Parliamentary speech by Andy Meddick during the sitting week of 6-8th June 2022. You can watch Andy ask a Question Without Notice about the control of wild horse (Brumby) populations.
7th June 2022 - Question Without Notice - Wild Horse (Brumby) Control
Mr MEDDICK (Western Victoria): My question is for the minister for the environment and is in regard to the imminent slaughter of wild horses across Victoria. The Animal Justice Party is very concerned about the tender put out for shooters to kill brumbies in the Barmah state forest and Alpine National Park. Wild horses, like all horses, are smart and social. They depend greatly on their herd, forming strong bonds. It is hard to comprehend the fear and distress that ground and aerial shooting will cause them, particularly when it comes to mares with foals. As is the story with so many non-native species, they are where they are due to no fault of their own. It is humans who have caused this problem, yet we resort to the most extreme forms of violence as a proposed solution. Will the minister cancel this planned shooting due to widespread community opposition?
A written response was ordered for both the substantive and supplementary questions. [LINK HERE] Written response received on 9 June 2022:
"I am advised that Parks Victoria is implementing the actions and operations as published in Protection of the Alpine National Park: Feral Horse Action Plan 2021 and Strategic Action Plan: Protection of floodplain marshes in Barmah National Park and Barmah Forest Ramsar site [2020-2023]. Both these plans have been developed with expert input from national experts in feral animal control and horse welfare, with the most humane feral horse management techniques selected on the best advice.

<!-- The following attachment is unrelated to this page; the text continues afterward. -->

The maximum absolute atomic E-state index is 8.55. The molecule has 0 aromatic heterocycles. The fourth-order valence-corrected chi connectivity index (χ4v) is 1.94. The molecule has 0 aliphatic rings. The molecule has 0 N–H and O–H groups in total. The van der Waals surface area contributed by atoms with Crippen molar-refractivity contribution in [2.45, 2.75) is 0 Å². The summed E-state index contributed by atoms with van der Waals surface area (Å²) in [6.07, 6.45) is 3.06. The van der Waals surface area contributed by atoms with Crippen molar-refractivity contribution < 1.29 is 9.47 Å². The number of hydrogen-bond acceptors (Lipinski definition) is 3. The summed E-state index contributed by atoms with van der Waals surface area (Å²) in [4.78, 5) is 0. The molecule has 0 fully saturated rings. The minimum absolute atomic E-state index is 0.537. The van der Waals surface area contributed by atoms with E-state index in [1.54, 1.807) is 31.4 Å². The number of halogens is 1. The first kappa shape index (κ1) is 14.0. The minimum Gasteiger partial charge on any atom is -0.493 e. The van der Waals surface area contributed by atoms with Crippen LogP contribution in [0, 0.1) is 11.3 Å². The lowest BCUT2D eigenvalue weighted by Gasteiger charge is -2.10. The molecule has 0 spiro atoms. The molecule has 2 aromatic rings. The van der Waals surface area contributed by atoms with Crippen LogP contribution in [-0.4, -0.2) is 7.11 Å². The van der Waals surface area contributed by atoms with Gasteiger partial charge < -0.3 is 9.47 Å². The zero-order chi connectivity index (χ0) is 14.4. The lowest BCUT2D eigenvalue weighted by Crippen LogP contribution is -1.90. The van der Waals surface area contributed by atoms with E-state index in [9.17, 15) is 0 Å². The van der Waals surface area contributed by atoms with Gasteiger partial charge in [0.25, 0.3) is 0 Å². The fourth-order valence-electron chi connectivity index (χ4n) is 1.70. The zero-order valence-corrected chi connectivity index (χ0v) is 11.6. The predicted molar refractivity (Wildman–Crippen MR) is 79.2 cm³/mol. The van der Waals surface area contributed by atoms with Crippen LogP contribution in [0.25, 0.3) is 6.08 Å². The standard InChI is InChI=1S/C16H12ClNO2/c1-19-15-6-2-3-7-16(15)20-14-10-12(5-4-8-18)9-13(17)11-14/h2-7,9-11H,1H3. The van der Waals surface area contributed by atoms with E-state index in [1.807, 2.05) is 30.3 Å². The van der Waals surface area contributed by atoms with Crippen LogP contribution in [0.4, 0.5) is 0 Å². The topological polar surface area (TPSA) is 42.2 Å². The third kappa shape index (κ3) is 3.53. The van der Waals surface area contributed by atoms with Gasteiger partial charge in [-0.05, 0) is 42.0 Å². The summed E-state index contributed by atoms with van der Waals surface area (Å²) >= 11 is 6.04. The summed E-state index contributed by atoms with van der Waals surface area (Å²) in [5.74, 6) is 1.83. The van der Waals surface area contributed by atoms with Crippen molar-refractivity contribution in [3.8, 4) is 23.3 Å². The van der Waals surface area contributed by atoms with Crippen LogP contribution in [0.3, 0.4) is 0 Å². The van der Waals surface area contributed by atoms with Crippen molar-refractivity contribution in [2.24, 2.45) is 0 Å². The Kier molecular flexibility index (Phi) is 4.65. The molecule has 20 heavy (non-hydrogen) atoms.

All feral horse management operations are consistent with these published plans and are thoroughly planned and implemented under strict protocols and veterinarian oversight, ensuring that operations are safe, effective, humane, and meet obligations of all relevant legislation, codes of practice and standard operating procedures.
Parks Victoria will continue to offer rehoming as part of Parks Victoria’s horse management program in the Alps and Barmah and will continue to work cooperatively with groups or individuals that have the capacity and appropriate skills for the humane rehoming of captured horses. In the recent trapping operation at Barmah, ten horses were captured and rehomed.
Rehoming alone, however, will not reduce or remove the damage caused by large numbers of introduced horses on sensitive native Australian ecosystems and species, both in the Alps and Barmah. As outlined in the plans, a range of control measures will be used including ground shooting.
I am advised that fertility control of feral horses has been considered in detail and discounted as a viable option for reducing the environmental damage caused by large numbers of feral horses.
Vulnerable alpine ecosystems and floodplain marshes, and the many native species that rely on these habitats, are suffering increasing impacts of climate change and require urgent protection from many compounding threats, including those posed by introduced animals.
Hon Shaun Leane MP
Minister for Local Government"